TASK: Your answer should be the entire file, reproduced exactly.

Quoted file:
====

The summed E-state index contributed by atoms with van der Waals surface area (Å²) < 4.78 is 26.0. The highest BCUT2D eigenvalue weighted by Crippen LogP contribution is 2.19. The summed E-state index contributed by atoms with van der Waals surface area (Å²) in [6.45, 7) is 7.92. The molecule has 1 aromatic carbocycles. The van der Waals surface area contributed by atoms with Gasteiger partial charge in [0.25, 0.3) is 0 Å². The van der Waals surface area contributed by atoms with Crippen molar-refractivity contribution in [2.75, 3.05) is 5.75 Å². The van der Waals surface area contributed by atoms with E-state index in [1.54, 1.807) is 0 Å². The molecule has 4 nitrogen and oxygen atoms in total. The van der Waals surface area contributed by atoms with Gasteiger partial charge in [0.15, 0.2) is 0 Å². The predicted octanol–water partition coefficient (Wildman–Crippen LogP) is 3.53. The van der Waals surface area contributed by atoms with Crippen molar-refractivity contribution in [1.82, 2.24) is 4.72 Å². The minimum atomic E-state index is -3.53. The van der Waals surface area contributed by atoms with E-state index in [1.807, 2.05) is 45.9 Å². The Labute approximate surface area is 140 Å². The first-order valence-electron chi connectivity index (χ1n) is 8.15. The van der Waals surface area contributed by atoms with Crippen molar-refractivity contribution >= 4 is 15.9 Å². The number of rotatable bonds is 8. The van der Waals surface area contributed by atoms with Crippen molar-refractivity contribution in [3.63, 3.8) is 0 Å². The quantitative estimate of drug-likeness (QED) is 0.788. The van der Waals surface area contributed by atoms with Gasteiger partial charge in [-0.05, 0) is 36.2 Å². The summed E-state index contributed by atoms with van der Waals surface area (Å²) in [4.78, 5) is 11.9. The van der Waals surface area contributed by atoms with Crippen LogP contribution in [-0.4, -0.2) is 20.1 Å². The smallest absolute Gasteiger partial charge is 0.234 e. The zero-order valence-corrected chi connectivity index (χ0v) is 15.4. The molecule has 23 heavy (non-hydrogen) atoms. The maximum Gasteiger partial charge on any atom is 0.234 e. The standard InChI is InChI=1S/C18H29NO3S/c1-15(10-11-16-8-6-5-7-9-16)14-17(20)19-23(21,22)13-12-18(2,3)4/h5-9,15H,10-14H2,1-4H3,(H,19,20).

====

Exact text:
The summed E-state index contributed by atoms with van der Waals surface area (Å²) < 4.78 is 26.0. The highest BCUT2D eigenvalue weighted by Crippen LogP contribution is 2.19. The summed E-state index contributed by atoms with van der Waals surface area (Å²) in [6.45, 7) is 7.92. The molecule has 1 aromatic carbocycles. The van der Waals surface area contributed by atoms with Gasteiger partial charge in [0.25, 0.3) is 0 Å². The van der Waals surface area contributed by atoms with Crippen molar-refractivity contribution in [2.75, 3.05) is 5.75 Å². The van der Waals surface area contributed by atoms with E-state index in [1.54, 1.807) is 0 Å². The molecule has 4 nitrogen and oxygen atoms in total. The van der Waals surface area contributed by atoms with Gasteiger partial charge in [0.15, 0.2) is 0 Å². The predicted octanol–water partition coefficient (Wildman–Crippen LogP) is 3.53. The van der Waals surface area contributed by atoms with Crippen molar-refractivity contribution in [1.82, 2.24) is 4.72 Å². The minimum atomic E-state index is -3.53. The van der Waals surface area contributed by atoms with E-state index in [1.807, 2.05) is 45.9 Å². The Labute approximate surface area is 140 Å². The first-order valence-electron chi connectivity index (χ1n) is 8.15. The van der Waals surface area contributed by atoms with Crippen molar-refractivity contribution >= 4 is 15.9 Å². The number of rotatable bonds is 8. The van der Waals surface area contributed by atoms with Crippen molar-refractivity contribution in [3.63, 3.8) is 0 Å². The quantitative estimate of drug-likeness (QED) is 0.788. The van der Waals surface area contributed by atoms with Gasteiger partial charge in [-0.05, 0) is 36.2 Å². The summed E-state index contributed by atoms with van der Waals surface area (Å²) in [4.78, 5) is 11.9. The van der Waals surface area contributed by atoms with Crippen LogP contribution in [-0.4, -0.2) is 20.1 Å². The smallest absolute Gasteiger partial charge is 0.234 e. The zero-order valence-corrected chi connectivity index (χ0v) is 15.4. The molecule has 23 heavy (non-hydrogen) atoms. The maximum Gasteiger partial charge on any atom is 0.234 e. The standard InChI is InChI=1S/C18H29NO3S/c1-15(10-11-16-8-6-5-7-9-16)14-17(20)19-23(21,22)13-12-18(2,3)4/h5-9,15H,10-14H2,1-4H3,(H,19,20).